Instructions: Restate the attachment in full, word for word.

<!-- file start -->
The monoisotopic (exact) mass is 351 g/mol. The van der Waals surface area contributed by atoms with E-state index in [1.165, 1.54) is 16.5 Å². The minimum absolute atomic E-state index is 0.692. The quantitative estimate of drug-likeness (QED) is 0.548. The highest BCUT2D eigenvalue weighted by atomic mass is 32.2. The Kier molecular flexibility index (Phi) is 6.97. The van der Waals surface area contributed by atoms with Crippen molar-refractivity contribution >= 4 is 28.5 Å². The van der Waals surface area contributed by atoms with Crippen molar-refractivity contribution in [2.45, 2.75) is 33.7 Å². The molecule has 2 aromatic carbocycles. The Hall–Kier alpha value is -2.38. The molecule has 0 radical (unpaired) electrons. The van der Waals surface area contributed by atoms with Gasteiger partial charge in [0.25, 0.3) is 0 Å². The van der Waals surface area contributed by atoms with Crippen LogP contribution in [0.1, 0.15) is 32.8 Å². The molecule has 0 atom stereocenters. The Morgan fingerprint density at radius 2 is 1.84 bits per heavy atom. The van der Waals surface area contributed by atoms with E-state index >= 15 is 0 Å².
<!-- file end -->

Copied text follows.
The monoisotopic (exact) mass is 351 g/mol. The van der Waals surface area contributed by atoms with E-state index in [1.165, 1.54) is 16.5 Å². The minimum absolute atomic E-state index is 0.692. The quantitative estimate of drug-likeness (QED) is 0.548. The highest BCUT2D eigenvalue weighted by atomic mass is 32.2. The Kier molecular flexibility index (Phi) is 6.97. The van der Waals surface area contributed by atoms with Crippen molar-refractivity contribution >= 4 is 28.5 Å². The van der Waals surface area contributed by atoms with Crippen molar-refractivity contribution in [2.45, 2.75) is 33.7 Å². The molecule has 2 aromatic carbocycles. The Hall–Kier alpha value is -2.38. The molecule has 0 radical (unpaired) electrons. The van der Waals surface area contributed by atoms with Gasteiger partial charge in [0.25, 0.3) is 0 Å². The van der Waals surface area contributed by atoms with Crippen LogP contribution in [0.1, 0.15) is 32.8 Å². The molecule has 0 atom stereocenters. The Morgan fingerprint density at radius 2 is 1.84 bits per heavy atom. The van der Waals surface area contributed by atoms with E-state index >= 15 is 0 Å².